NIH Alumni: Where are they now? Profile 15 – Investigator I and MRI Head – Novartis Institutes for Biomedical Research

This is the fifteenth in a series of profiles about recent NIH postdocs who have found an array of jobs, from academia to industry to communications and beyond, in the U.S. and abroad. What do they do now, and how did they get there? What challenges did they face, and what advice do they have? Read on to find out.

Name: Erica Henning

Current position: Investigator I and MRI Head, Global Imaging Group, Novartis Institutes for Biomedical Research (NIBR)

Location: Cambridge, MA

Time in current position:  1 Year

Postdoc: Translational imaging and stroke with Lawrence Latour and Steven Warach, NINDS

Job search in a nutshell: When I started the job search process, I was on the “typical” academic track. My goal was to obtain an independent investigator position. I applied for jobs in both academia and industry between fall 2009 and spring 2011. I have found that the keys to obtaining any position are skills and expertise, company ‘fit’, and networking.

I consulted my network of colleagues and various job websites. In addition, I searched individual pharma and MRI company websites for preclinical imaging positions. I would say that I spent 1 to 2 hours each day searching and applying for positions. Some links I found helpful were Science Careers, Nature Jobs, Academic Keys, USAjobs, and the ISMRM [International Society for Magnetic Resonance in Medicine] Career Center.

Network, network, network: All the phone and on-site interviews I had were based on networking. You need a strong network of colleagues who are already established in the field and who can vouch for you as a scientist. Without that, the only information any recruiter has to go on is what you’ve listed in your CV/resumé.

I started creating my network of colleagues the minute I started graduate school. The first place to start is with your advisor. My advisor was my number-one resource. He or she can introduce you around at conferences and help you get your name into the scientific community. Introduce yourself, talk to others at their posters, hand out a business card – this will help you in the long run.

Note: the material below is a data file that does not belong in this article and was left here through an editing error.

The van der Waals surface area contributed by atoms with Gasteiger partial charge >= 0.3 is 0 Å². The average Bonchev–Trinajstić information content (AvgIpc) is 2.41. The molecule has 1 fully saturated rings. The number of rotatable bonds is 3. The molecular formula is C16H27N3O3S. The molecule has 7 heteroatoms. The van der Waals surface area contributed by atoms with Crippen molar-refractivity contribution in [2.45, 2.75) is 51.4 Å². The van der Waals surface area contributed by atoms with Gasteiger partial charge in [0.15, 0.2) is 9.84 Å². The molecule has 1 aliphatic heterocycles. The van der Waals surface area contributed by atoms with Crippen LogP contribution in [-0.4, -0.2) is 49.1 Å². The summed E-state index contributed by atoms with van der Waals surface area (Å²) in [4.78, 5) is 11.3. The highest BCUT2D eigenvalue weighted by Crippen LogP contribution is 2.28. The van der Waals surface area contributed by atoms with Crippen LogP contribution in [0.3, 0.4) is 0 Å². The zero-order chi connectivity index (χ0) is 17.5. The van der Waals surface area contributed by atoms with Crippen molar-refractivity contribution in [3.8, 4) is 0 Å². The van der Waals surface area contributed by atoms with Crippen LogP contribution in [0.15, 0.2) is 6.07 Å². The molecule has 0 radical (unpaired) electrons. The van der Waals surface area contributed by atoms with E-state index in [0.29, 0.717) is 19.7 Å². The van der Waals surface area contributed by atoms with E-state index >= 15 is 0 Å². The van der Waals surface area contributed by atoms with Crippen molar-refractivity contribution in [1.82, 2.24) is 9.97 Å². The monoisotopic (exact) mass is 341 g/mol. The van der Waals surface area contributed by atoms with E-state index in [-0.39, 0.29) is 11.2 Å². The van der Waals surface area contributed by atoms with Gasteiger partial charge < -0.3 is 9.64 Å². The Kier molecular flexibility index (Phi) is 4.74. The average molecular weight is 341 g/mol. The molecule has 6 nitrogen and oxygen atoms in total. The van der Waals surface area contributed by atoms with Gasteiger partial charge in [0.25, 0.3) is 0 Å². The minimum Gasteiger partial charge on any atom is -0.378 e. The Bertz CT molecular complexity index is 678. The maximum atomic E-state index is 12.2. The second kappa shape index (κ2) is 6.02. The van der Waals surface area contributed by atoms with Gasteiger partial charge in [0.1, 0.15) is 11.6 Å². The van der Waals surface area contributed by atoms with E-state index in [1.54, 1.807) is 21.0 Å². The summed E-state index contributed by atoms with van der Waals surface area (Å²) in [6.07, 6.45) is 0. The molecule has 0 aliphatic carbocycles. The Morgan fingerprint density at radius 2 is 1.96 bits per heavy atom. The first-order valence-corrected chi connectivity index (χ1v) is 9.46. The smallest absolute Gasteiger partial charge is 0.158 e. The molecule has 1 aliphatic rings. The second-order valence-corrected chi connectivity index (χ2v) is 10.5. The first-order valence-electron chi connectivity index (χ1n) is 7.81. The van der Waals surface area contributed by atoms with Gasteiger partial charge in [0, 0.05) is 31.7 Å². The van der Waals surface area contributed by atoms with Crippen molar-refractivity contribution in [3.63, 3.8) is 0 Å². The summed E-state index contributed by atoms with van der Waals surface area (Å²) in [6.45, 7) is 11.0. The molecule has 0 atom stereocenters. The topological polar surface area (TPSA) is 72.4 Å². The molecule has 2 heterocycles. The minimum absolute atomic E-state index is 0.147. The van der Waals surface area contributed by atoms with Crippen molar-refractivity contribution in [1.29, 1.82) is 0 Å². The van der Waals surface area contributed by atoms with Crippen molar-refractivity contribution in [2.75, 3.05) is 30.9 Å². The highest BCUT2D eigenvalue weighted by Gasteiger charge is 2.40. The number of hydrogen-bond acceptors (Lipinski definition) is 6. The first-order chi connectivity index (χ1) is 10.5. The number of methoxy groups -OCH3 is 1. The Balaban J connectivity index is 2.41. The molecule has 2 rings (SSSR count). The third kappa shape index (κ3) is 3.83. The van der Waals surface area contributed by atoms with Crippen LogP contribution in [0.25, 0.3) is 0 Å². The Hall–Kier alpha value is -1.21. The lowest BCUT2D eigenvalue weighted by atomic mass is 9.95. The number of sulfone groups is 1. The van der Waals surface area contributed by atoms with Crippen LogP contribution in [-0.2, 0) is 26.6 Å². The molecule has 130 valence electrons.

The second place to start is to publish. First-author papers are important, but it is just as important to publish as a co-author for any collaborations in which you are involved. It is important to demonstrate independence and teamwork.

Tips for applying outside academia: Submitting a CV to a non-academic position is the worst thing you can do! If you are applying for non-academic positions, create a resumé that is based on the job description and the listed skills and experience. This is more work, but it will pay off.

Interviewing for industry is also different from academia. I would recommend following the acronym S.T.A.R. – Situation, Task, Action, Result. I found helpful.

How I got my job: I found the advertisement for my current position on the NIBR website and applied directly. Interviewing involved phone screens by HR and the hiring manager, an on-site interview and formal presentation, and follow-up phone interviews. When I received the offer, I did have other offers. I chose NIBR because it was the best fit for me. It offered research, people, teamwork, employee development and the ability to continue publishing.

Day-to-day: One of the most important parts of my job is to interface with the various disease and platform areas in NIBR, determine their needs and leverage imaging to guide critical decisions in the drug discovery process. A typical day includes teleconferences between our Cambridge, Massachusetts and Basel, Switzerland campuses, meeting with current or potential project partners, overseeing existing projects running in the laboratory, reviewing and analyzing data and presenting results at team meetings to provide recommendations for project direction. I also attend NIBR seminars and training sessions and national and international conferences. These keep me informed on current and future plans for imaging research as it relates to drug discovery and patient health.

Essential skills: I would say that the most useful skills in my position are communication, teamwork and problem-solving. As a manager, vital skills include leadership, project management, delegating tasks and meeting deadlines.

The upside: The level of teamwork and collaboration at NIBR is amazing and something I hadn’t experienced in academia or government. I feel extremely fortunate to have been given the opportunity to perform cutting-edge research in a fast-paced and rapidly evolving environment, working side by side with leading scientists in a variety of disciplines.

Erica can be contacted through the OITE alumni database.